Ravens' Suggs, McKinnie talk showbiz

Baltimore Ravens teammates Suggs (left) and McKinnie are both pursuing projects in entertainment. USA TODAY Sports, AP Photo

For the next six days, linebacker Terrell Suggs and tackle Bryant McKinnie of the Super Bowl-bound Baltimore Ravens will focus squarely on their Super Bowl showdown with the San Francisco 49ers.

Come Feb. 4, though, the teammates and friends will begin to shift their attention to their increasingly successful side gigs. And both men seem to have found their off-the-field callings in showbiz.

We’ll start with Suggs, the five-time Pro Bowler and fledgling movie producer and screenwriter who’ll see his first full-length feature film hit Blu-ray and DVD on Feb. 5. From Suggs’ production company, Team Sizzle Worldwide, “The Coalition” is a relationship dramedy (think: an edgier version of “The First Wives Club”) about a group of ladies who band together to exact revenge on their naughty mates, including a pro athlete.

Suggs, an executive producer on the film, co-wrote the script with the film’s director, Monica Mingo. Since the movie is billed as being “inspired by actual events,” might we assume that T-Sizzle borrowed from his own experiences as an NFL player?

“I’m going to plead the Fifth on that one,” Suggs says after a hearty laugh. “We do say at the beginning of the film that it’s based on actual events, but you’ll have to figure out which events are true.”

For Suggs, filmmaking is no mere hobby. The 2011 NFL Defensive Player of the Year cut his teeth by producing a number of short films, beginning with “Sisters.” The talky drama premiered at the American Black Film Festival in 2010. At that same festival, Suggs attended a filmmaking class taught by Spike Lee and later picked the brains of Hollywood veterans like John Singleton and Robert Townsend before going on to produce three more short films, co-writing one, “When Beautiful People Do Ugly Things,” which screened at Cannes in 2011.

“The shorts were a practice round to see if I can actually do this,” Suggs says. “You have to be careful what you put on film. The audience isn’t very forgiving of first-timers. They want quality product. But when we knocked the shorts out the park, I felt we were ready for a feature.”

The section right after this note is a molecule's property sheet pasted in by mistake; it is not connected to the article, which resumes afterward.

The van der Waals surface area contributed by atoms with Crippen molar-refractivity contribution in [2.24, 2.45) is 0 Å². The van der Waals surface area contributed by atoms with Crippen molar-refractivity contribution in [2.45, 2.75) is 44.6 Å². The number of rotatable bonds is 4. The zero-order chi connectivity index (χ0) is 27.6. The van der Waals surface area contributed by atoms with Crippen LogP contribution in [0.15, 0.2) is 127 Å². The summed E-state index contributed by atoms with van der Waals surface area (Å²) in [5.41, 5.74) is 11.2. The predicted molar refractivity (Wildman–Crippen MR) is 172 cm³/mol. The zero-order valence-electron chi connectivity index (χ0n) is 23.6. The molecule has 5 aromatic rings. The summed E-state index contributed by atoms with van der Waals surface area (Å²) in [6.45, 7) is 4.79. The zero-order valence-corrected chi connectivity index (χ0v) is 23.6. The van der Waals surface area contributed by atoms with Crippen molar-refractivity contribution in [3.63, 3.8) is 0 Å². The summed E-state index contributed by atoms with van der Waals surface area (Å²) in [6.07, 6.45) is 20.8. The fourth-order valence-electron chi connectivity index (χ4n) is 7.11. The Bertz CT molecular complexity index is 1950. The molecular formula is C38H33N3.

A hands-on producer when he’s not a hands-on-the-QB nightmare, Suggs was involved in all aspects of production on “The Coalition,” from costumes (“I’m very particular about how the actors should look and dress”) to soundtrack.

“The process of getting music into your film is a headache,” he says. “Anybody who’s somebody costs an arm, leg and kidney to get their music into a film.”

Among the gatekeepers to potential somebodies: Suggs’ fellow Raven Bryant McKinnie, owner and CEO of music label B Major Music Group.

Like Suggs, the 11-year veteran at tackle is a do-it-all boss.

“I help my artists come up with concepts, I’ve written, I’ve arranged -- I’m more hands-on than other athletes who do music,” McKinnie says. “I don’t think most of them have a good ear.”

The former Pro Bowler with the Minnesota Vikings, who first created beats on his Casio piano at the age of 4 and later played the drums for his high school band, is currently working with three artists: Young Lace, an L.A.-based rapper he discovered on Twitter; Fly Guys, a rap duo he met through former Vikings teammate and current Seattle Seahawks receiver Sidney Rice; and TyRell, an R&B artist from Jacksonville, Fla., who, McKinnie says, “has it all -- a great image, he can play the guitar, he has a great live voice and he records well, too.”

As proof of the last, McKinnie offers TyRell’s “Sexy, Grown,” from the artist’s 2012 mixtape, “Ready for the World.” (You can listen to and download the track below.)

Says McKinnie: “It’s an uplifting song for women, making them feel good and sexy.” It’s also a how-to for men. “You gotta take the ladies out, get their nails done and treat them right.”

Sounds like “Sexy, Grown” and Suggs’ “The Coalition” are a match made in indie heaven. Have the two men considered partnering up?

“All the time,” Suggs says. “I’ll be like, ‘Yeah, man, let me know if you have an artist you’d like to get out there -- for free.’”

Suggs typically loses McKinnie at the “free” talk.

“He always laughs it off and goes, ‘OK, we’ll talk, man. We’ll talk,’” says Suggs.

Like scores of savvy Super Bowl participants before them, Suggs and McKinnie are seizing on the bright spotlight to promote their side projects. But make no mistake: Both men know they’ll have their hands full on Feb 3.

Does anything in particular about the 49ers’ offense scare Suggs?

“Yeah, a lot of things,” he says. “They have a very talented kid at quarterback. They have a very nice running back. Vernon Davis is a freak of nature -- you can’t just go by his numbers this year. They have speed on the outside, with No. 15, Michael Crabtree, and you always have to account for 'Downtown' Randy Moss. There’s an actual play named after him, which everybody knows – it’s called, ‘Rannddddyyy!’”

The compliments don’t stop there. Suggs also gives props to Colin Kaepernick for his recent move to trademark “Kaepernicking,” the quarterback’s biceps-kissing celebration. Suggs, of course, has trademarked his own moniker, "T-Sizzle," which he says has earned him “some” revenue.

“I think it’s awesome,” he says of Kaepernick’s trademark. “You got to own your thing before somebody else does.”

Spoken like a true Hollywood producer.